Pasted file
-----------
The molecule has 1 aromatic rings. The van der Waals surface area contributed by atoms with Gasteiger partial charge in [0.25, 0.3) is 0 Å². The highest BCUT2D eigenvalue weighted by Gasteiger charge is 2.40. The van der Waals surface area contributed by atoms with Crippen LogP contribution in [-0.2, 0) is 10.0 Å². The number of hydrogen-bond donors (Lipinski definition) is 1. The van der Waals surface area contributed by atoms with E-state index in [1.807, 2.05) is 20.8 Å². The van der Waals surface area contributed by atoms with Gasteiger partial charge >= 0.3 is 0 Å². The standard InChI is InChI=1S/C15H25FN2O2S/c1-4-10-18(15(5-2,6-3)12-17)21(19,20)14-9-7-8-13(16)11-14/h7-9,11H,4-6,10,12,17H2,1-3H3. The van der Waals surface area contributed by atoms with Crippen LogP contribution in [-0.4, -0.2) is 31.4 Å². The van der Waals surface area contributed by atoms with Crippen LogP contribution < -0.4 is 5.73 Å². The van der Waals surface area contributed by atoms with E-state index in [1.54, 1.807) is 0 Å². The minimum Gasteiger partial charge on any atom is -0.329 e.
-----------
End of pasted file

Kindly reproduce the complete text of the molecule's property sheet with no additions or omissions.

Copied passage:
The molecule has 1 aromatic rings. The van der Waals surface area contributed by atoms with Gasteiger partial charge in [0.25, 0.3) is 0 Å². The highest BCUT2D eigenvalue weighted by Gasteiger charge is 2.40. The van der Waals surface area contributed by atoms with Crippen LogP contribution in [-0.2, 0) is 10.0 Å². The number of hydrogen-bond donors (Lipinski definition) is 1. The van der Waals surface area contributed by atoms with E-state index in [1.807, 2.05) is 20.8 Å². The van der Waals surface area contributed by atoms with Gasteiger partial charge >= 0.3 is 0 Å². The standard InChI is InChI=1S/C15H25FN2O2S/c1-4-10-18(15(5-2,6-3)12-17)21(19,20)14-9-7-8-13(16)11-14/h7-9,11H,4-6,10,12,17H2,1-3H3. The van der Waals surface area contributed by atoms with Crippen LogP contribution in [-0.4, -0.2) is 31.4 Å². The van der Waals surface area contributed by atoms with Crippen LogP contribution < -0.4 is 5.73 Å². The van der Waals surface area contributed by atoms with E-state index in [1.54, 1.807) is 0 Å². The minimum Gasteiger partial charge on any atom is -0.329 e.